The signs are everywhere – the super-frenzy is building. I spoke with a friend in Phoenix yesterday who said the cheaper homes for sale there are flying off the market in 1-2 days:
While restrictions are driving people out California, newfound freedom is allowing others to come to San Diego and set roots.
San Marcos resident Logan Lidster is 99% sure his family will be moving to Texas despite living for years in San Diego.
With two kids planning to make the jump to the Lone Star State, Lidster said he had been considering an exit out of California for a while. But then COVID-19 advanced the possibility, and the Lidsters realized his family needed to become more self-sufficient.
“We’ve got a little bit of property here, but everything from regulations of what we can do with our homeowners’ association to what things we’re allowed to grow, there’s so much red tape,” Lidster explained. The pandemic brought things full circle for the Lidsters. In a time when things are difficult to access as is, he’s seen a need to grow his own crops and raise his own chickens in preparation for what might lie ahead.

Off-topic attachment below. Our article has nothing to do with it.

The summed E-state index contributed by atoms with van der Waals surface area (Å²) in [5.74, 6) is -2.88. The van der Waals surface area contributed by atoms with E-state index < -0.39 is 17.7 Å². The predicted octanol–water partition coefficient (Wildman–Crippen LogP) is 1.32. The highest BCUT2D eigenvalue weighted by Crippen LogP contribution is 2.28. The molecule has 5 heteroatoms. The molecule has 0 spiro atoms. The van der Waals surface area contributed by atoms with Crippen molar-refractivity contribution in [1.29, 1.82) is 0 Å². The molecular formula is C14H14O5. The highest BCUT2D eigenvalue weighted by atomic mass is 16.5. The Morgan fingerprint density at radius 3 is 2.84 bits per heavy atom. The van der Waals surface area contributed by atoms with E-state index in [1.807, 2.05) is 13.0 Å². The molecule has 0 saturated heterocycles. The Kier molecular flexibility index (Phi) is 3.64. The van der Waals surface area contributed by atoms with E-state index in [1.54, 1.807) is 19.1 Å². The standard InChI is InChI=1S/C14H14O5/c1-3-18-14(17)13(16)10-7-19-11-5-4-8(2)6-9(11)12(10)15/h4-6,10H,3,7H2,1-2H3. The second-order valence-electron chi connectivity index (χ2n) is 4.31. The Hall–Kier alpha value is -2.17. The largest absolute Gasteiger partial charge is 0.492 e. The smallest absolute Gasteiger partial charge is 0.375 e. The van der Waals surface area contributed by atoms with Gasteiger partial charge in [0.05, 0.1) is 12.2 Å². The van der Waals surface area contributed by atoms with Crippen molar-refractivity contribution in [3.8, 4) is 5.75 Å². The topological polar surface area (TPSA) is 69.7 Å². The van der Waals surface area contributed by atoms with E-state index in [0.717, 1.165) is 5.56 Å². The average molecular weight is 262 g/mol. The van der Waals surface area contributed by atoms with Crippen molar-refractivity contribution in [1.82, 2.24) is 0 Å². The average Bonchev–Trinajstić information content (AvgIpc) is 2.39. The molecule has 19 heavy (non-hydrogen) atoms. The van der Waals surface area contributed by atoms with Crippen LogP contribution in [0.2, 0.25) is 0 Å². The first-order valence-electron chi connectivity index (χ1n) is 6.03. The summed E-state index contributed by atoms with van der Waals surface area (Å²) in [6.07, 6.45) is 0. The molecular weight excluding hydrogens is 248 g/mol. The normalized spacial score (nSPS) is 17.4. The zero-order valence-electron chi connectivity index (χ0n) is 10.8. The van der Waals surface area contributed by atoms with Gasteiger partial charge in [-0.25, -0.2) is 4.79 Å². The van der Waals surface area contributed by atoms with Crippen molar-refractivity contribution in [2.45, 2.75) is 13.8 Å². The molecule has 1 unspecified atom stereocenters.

And Lidster isn’t the only one turning his eye beyond the Golden State. Marie Bailey, a real estate agent in Texas, said her business has tripled since the pandemic hit, citing sales specifically tied to Californians on their way out.
The unstable job market in California brought on by the pandemic has played a part in the exodus, Bailey said. “It has exacerbated the politics so lots of companies have been shut down,” Bailey said. “People are unhappy with how California is handling it.”
And in San Diego, a similar migration pattern is forming. Chris Hasvold, a broker at Coldwell Banker Village Properties, said he’s seeing people make the dash out of California for more affordable locations.
“We’re seeing people leaving in droves,” Hasvold said. “They’re going to the most common places…that I’m working with are Florida, Arizona, Idaho, Texas, and Tennessee.”
But Hasvold said he’s not just witnessing movement out of California. He’s also seeing people pour into Northern San Diego. The shift to remote working has given them the flexibility to live where they want, Hasvold said.
“They just are not restricted to a certain area now because they can work remotely and so that’s opened up a whole new world for people,” Hasvold explained.
Hasvold said some of his clients desire more of a return to nature where they can have more land and space.